The Bulldogs have a lot of weapons
Were Georgia limited to 12 personnel and keeping the ball on the ground, TCU’s defense would pose severe problems for the Bulldog offense. But fortunately for the Bulldogs, they have more weapons at their disposal and other ways to attack the defense.
Georgia has a reputation for smashmouth football, and given its personnel choices and EPA per run ranking (17th) it is deserved. But it earns more EPA per play out of 11 personnel than 12, and rank higher in EPA per pass (2nd) than they do per run. With Adonai Mitchell returning from injury and joining Ladd McConkey, the two tight ends, and Kenny McIntosh, the passing game should do even better.
Even more important for this matchup, these strengths of Georgia’s offense align with relative weaknesses of TCU’s defense. Even with five defensive backs on the field, the Horned Frogs allow .12 more EPA per play against 11 personnel than 12. Though TCU does defend the pass better than the run, Georgia’s EPA per play margin between the pass and run more than doubles that of the Horned Frog defense. To add to the Horned Frogs’ difficulties, certain sets and formations give the defense even more trouble.
Against formations with different personnel to each side, for convenience called “unbalanced” formations and consisting of sets like trips, TCU allows only -.13 EPA per play. Facing balanced formations on the other hand, such as twins or a wideout and tight end to each side, the Horned Frogs give up .11 EPA per play.
Exposing a potential weakness: Twins
At face value, this split seems rather strange, but judging from the Horned Frogs normal alignment, the issues become clear. TCU can align at least five in the box against unbalanced sets, align enough defensive backs over the receivers and fill the alleys if the offense runs outside. But against balanced sets, particularly twins, TCU must either keep only four in the box to stop the run, or match a safety, and one who will likely not have help, with a slot receiver.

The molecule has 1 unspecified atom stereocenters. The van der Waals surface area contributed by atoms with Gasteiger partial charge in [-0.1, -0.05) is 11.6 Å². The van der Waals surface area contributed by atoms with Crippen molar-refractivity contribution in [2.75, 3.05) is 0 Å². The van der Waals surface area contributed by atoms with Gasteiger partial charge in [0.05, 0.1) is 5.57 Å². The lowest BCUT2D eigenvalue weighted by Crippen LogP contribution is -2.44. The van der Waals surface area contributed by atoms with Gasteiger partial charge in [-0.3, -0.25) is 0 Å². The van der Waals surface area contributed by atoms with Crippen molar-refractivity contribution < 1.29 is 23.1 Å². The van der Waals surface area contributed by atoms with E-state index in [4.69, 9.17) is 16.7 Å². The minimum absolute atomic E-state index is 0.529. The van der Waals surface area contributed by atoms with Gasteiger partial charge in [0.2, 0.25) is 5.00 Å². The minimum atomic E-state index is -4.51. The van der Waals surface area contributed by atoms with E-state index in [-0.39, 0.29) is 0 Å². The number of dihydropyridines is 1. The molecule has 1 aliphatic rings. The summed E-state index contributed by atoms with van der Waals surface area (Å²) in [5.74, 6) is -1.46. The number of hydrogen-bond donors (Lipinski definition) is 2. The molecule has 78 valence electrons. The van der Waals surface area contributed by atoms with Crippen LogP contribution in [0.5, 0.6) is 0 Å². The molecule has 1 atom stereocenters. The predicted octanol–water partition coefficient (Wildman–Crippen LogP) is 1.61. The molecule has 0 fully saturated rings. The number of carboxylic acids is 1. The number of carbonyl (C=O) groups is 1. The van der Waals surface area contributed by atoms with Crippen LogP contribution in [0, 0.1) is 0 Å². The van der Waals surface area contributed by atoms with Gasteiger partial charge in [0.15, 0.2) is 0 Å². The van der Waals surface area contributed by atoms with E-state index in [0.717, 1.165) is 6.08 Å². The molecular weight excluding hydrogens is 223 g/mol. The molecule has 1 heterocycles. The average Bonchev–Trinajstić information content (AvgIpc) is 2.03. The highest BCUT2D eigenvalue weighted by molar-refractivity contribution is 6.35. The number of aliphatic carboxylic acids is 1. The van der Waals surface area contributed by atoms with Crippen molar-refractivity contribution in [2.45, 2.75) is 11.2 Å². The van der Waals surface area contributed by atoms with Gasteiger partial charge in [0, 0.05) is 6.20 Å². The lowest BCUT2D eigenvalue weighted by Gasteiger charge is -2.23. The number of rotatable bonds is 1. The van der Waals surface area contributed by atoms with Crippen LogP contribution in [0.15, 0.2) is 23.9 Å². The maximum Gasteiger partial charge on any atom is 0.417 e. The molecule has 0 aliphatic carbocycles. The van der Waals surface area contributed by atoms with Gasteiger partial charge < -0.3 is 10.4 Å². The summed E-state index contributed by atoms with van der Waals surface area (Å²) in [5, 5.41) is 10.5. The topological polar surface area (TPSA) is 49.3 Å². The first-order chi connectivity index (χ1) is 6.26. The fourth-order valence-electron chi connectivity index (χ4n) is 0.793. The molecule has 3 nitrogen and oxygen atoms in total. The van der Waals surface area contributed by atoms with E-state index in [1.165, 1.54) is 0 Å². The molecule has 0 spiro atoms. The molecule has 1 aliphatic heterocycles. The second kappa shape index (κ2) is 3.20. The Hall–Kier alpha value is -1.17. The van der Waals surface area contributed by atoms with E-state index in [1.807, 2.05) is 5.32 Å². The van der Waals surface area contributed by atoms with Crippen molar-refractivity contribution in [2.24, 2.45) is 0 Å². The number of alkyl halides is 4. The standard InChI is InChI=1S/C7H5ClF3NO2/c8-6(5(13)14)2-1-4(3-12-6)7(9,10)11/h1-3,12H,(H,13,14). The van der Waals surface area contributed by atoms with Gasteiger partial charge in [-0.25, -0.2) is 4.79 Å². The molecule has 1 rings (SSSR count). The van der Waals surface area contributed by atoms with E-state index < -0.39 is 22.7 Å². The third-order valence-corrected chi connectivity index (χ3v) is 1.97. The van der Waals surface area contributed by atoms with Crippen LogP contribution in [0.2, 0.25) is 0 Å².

Unfortunately for TCU, Georgia produces .34 EPA per play from twins. Even worse for the Horned Frogs, the Bulldogs’ most basic play stresses the seams in their defense. Out of the twins set, Georgia likes to run the inside zone, but with a pre-snap RPO for the receivers running the bubble screen, quick screen, or hitch. Depending on the look of the defense, Bennett can either carry out the zone-read against a shorthanded, misaligned, or blitzing box or throw the screen against an understaffed secondary.
The empty set exacerbates the issues in pass defense that TCU faces versus twins. The Horned Frog defense must either forfeit space to the receivers, risk a receiver burning an isolated defensive back for a big gain, or both. In the Peach Bowl, Georgia’s Kenny McIntosh took advantage of the space against Ohio State to score a 25-yard touchdown off a tunnel screen. In the Fiesta Bowl, Michigan’s Ronnie Bell beat TCU’s backside safety for a 44-yard gain off a corner post.
Georgia will likely come out in 12 personnel and attempt to pound TCU into submission. The Horned Frogs could cave, but they have the scheme and the guts to stay in this game and force the Bulldogs to look for other answers. Georgia may find them, given enough time to test the right personnel, formations, and plays. But the TCU defense will not make it easy.